In the countries with a developed chemical industry, Hydrogen production is very important as a secondary product. Germany is a significant example; the German chemical industry annually produces about 10 billion m3 of Hydrogen. Hydrogen also results as a secondary product in the heavy water fabrication process, if some special technologies are applied (Peculea, 1995).
Electrolysis is the principal procedure for obtaining Hydrogen from water using electrical energy. If this energy were produced in its turn in power plants using nonpolluting primary energy (hydraulic, nuclear, solar, wind), the problem of obtaining fuel for transportation, could be solved without polluting the atmosphere. The primary energy forms mentioned above (hydraulic, nuclear, etc.) are practically inexhaustible, offering a solution to the exhaustion of global energy resources, and the degradation of the ecological equilibrium, as noted in the first chapter.
The process of producing Hydrogen, using nuclear energy, was also approached in the study
The problem of introducing Hydrogen as a fuel on a large scale in contemporary society is not at all simple from the technical and economic point of view.
First, it is evident that using an energy reactor as the primary-source energy circuit continuously, to the final energy utilizer, inevitably results in an energy loss, mainly because of the energy vector production process. Thus, in Hydrogen production by electrolysis, the specific electrical energy consumption is about 4-5 kWh/m3N. Expressed in international units, this specific consumption is about 14,400-18,000 kJ/m3N. The inferior heat power of Hydrogen is 10,880 kJ/ m3N. This means that the electrical energy efficiency to transform Hydrogen in a fuel is εp = 0.6-0.75. In other words, in this process, just for the production process of Hydrogen, about 25-40% of the electrical energy will be lost. This in its turn is produced from a primary energy source with an efficiency η < 1, depending to its mode of production.
We have to mention that using CNE (NPPs) as energy source to produce Hydrogen by electrolysis presents as disadvantage a risk of radioactive pollution. This thing is more evident now, after what happened at the NPP Fukushima-Japan, as a result of the devastating earth-quake of March 11, 2011.
These considerations of losing up to 40% of the electrical energy when the efficiency is <1 regarding energy source and materials, related to obtaining and preparing water for electrolysis, adapting installations to electrolysis, and determining a price for Hydrogen (compared to the caloric energy unit produced by combustion) cause the use of Hydrogen to cost more than the price of the hydrocarbons as fuels, respectively. It is agreed that solar energy is a satisfactory choice among the primary non pollutant energy sources for producing Hydrogen by electrolysis. Because of its nature (cyclical variable and variable intensity) solar energy must be accumulated under a special form (Hydrogen storage).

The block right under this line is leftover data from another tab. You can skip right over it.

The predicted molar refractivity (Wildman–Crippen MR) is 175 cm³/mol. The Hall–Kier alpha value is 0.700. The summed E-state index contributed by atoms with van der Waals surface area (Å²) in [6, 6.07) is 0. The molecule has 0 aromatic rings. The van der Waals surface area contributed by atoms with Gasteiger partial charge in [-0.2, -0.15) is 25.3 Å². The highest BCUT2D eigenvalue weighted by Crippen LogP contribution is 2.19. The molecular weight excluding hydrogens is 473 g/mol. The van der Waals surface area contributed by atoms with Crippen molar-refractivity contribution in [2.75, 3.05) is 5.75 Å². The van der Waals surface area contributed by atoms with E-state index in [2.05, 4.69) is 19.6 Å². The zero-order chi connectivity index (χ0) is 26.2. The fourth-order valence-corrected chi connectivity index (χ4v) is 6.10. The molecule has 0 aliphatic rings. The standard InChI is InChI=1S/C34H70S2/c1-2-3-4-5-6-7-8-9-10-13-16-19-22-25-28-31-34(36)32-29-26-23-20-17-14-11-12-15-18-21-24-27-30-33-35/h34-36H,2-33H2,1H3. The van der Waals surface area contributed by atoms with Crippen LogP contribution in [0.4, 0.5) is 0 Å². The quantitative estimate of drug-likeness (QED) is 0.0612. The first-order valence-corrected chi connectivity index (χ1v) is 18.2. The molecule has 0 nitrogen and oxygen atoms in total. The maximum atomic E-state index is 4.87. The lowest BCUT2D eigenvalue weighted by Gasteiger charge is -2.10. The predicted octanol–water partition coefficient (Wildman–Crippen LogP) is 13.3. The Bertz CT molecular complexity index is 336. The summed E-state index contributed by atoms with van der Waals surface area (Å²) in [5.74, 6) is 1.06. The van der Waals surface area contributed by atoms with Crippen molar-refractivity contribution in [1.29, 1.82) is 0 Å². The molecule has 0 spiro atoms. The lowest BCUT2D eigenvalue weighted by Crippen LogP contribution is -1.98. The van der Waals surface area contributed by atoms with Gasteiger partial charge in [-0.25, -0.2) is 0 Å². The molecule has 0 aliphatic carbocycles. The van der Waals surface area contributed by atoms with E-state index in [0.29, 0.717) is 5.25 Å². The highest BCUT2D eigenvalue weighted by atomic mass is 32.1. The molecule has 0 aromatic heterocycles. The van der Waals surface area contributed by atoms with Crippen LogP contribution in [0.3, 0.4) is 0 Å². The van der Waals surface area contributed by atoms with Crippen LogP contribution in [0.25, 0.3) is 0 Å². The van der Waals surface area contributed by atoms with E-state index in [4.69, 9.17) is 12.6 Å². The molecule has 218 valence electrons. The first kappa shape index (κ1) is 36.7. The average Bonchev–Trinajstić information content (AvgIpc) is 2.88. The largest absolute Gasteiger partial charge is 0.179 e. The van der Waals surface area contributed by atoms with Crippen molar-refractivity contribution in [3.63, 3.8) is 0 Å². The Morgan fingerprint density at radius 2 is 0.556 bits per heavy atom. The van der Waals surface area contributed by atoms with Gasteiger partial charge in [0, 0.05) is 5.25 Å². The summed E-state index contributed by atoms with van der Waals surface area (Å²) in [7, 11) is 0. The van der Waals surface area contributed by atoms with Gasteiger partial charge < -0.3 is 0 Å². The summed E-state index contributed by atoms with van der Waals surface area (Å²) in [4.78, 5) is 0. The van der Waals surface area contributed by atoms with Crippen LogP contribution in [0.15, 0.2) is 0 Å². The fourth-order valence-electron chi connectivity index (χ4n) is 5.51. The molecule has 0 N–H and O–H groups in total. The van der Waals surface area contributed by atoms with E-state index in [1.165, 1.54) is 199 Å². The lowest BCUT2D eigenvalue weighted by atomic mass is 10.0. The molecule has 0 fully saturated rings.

Radiolysis is a physical phenomenon which can be used to decompose water into its component elements. This decomposition is produced in homogeneous nuclear reactors (NR), under the influence of radiation and nuclear particles, which appear as a result of fission in the nuclear fuel. This modality for the production of Hydrogen is of great interest, especially since the process of radiolysis can be organized at relatively reduced values of the NR temperature; thereby increasing security in its operation. However, obtaining Hydrogen by radiolysis is disadvantageous from the point of view of energy efficiency. At a value of about 1013cm-2s-1 for the neutron flux (normal for a homogeneous NR), the value of this efficiency is only 6%. An increase in efficiency could be gained by increasing the value of the neutron flux in RN.
In thermonuclear fusion it is possible to obtain, for example, neutron flux of (1015-1016) cm-2s-1.
There have been some proposals for using photosynthesis (directly or as a model), to produce Hydrogen. It is known that in green plants and algae (especially blue algae), photosynthesis, under the influence of solar radiation, produces a decomposition process of the water molecule into O (emitted in the atmosphere), and Hydrogen, followed by a secondary cycle to recombine Hydrogen and CO2, thereby obtaining carbon hydroxide, which is needed as plant food.
With this natural process as a model, Professor Jean Marie Lehn, of Strasbourg University, in France invented an industrial system to produce Hydrogen using this method. He proposed the replacement of chloroplasts in the plant cell with a chemical substance based on ruthenium (Ru). This metal (group VIII b in the periodic element table), is capable of absorbing part of the solar radiation. This energy is used to obtain Hydrogen from water, with the help of a solution containing rhodium (Rh), which takes the role of the natural enzyme contained in the plants, and is named Hydrogenise. Research continues in this domain. Also, it is studied the possibility of producing Hydrogen biologically (by fermentation) where is no need for the solar light.